The destination to get news about Art

Louvre’s first ever Virtual Reality Experience will have The Mona Lisa emerge from behind its bullet-proof glass

It is a fact that technology lets you do things that you might not have imagined two or three decades ago. However, they are definitely possible now thanks to the advancements in the field of technology. One such technology is Virtual Reality which lets you go into a world where you are not physically present. Yet you feel like you are present right inside that place.

Have you ever imagined about seeing The Mona Lisa, the famous painting, in real life? If you have, then you will soon be able to do so with the help of Virtual Reality as per the recent report by Telegraph.co.uk. Louvre Museum is soon going to embrace Virtual Reality technology.

Currently, you are only able to see The Mona Lisa painting behind bullet-proof glasses and a barrier but from fall this year, you will be able to see the painting in virtual reality which means you can feel the painting in virtual life.

Regarding this project, Dominique de Font-Réaulx who is the director of mediation and cultural programming of Louvre said “The public will be able to discover an immersive experience of an extraordinary masterpiece,”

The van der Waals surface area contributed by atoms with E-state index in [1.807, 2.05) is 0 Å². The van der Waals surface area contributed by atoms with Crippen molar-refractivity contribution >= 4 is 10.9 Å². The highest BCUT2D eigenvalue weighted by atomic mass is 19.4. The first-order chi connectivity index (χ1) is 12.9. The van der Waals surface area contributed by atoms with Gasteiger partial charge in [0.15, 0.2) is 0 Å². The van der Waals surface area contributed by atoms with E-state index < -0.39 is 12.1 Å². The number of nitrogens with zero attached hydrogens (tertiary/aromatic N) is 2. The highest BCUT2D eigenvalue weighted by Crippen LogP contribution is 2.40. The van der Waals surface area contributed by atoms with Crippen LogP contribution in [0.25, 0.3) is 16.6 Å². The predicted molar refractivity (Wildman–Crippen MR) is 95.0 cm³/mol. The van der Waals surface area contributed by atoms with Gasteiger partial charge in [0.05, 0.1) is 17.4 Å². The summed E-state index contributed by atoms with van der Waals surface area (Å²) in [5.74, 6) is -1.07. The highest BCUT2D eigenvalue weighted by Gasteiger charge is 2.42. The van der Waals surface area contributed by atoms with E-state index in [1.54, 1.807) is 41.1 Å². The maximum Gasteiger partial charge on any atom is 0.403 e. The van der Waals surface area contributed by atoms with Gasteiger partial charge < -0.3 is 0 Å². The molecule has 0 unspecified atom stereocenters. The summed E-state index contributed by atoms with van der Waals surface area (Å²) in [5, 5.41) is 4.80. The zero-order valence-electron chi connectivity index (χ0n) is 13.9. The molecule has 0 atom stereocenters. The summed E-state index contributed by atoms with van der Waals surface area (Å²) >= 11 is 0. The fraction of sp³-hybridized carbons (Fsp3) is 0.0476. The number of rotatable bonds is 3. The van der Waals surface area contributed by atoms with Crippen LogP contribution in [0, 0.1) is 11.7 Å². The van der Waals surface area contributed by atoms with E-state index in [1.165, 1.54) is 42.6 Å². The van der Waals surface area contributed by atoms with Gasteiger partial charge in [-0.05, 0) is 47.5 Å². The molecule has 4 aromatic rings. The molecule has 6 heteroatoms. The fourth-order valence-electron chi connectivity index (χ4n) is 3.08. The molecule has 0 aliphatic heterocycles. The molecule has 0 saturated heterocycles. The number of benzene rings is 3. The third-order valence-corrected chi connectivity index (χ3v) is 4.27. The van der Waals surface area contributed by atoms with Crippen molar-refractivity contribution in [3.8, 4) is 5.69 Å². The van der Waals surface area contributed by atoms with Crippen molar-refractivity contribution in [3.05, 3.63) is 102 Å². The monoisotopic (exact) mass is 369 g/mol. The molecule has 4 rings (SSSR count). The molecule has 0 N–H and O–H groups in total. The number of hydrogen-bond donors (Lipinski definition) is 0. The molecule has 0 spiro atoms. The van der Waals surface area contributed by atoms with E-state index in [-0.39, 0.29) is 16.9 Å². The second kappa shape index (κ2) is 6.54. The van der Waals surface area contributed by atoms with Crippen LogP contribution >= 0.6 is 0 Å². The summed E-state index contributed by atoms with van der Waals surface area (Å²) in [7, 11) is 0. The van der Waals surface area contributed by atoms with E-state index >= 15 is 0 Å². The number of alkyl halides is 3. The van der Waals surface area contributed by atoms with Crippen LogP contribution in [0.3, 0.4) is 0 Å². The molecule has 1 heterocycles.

This will also be the first time that people will be able to see a VR work but Louvre is also going to include an experience called Mona Lisa: Beyond the Glass which will be a treat for the viewers.

For bringing VR Experience to the people, Louver museum has partnered with the company HTC VIVE Arts which has promised to shed light on the details hidden from naked eye regarding the masterpiece which is The Mona Lisa.

HTC VIVE Arts director Victoria Chang said “Through this new experience, global audiences will be able to access the Mona Lisa in virtual space, seeing the work in detail from anywhere in the world, Allowing visitors who may not be able to visit the exhibition in person to access this remarkable masterpiece by Leonardo da Vinci through our home version will give unprecedented access to [his] most celebrated painting.”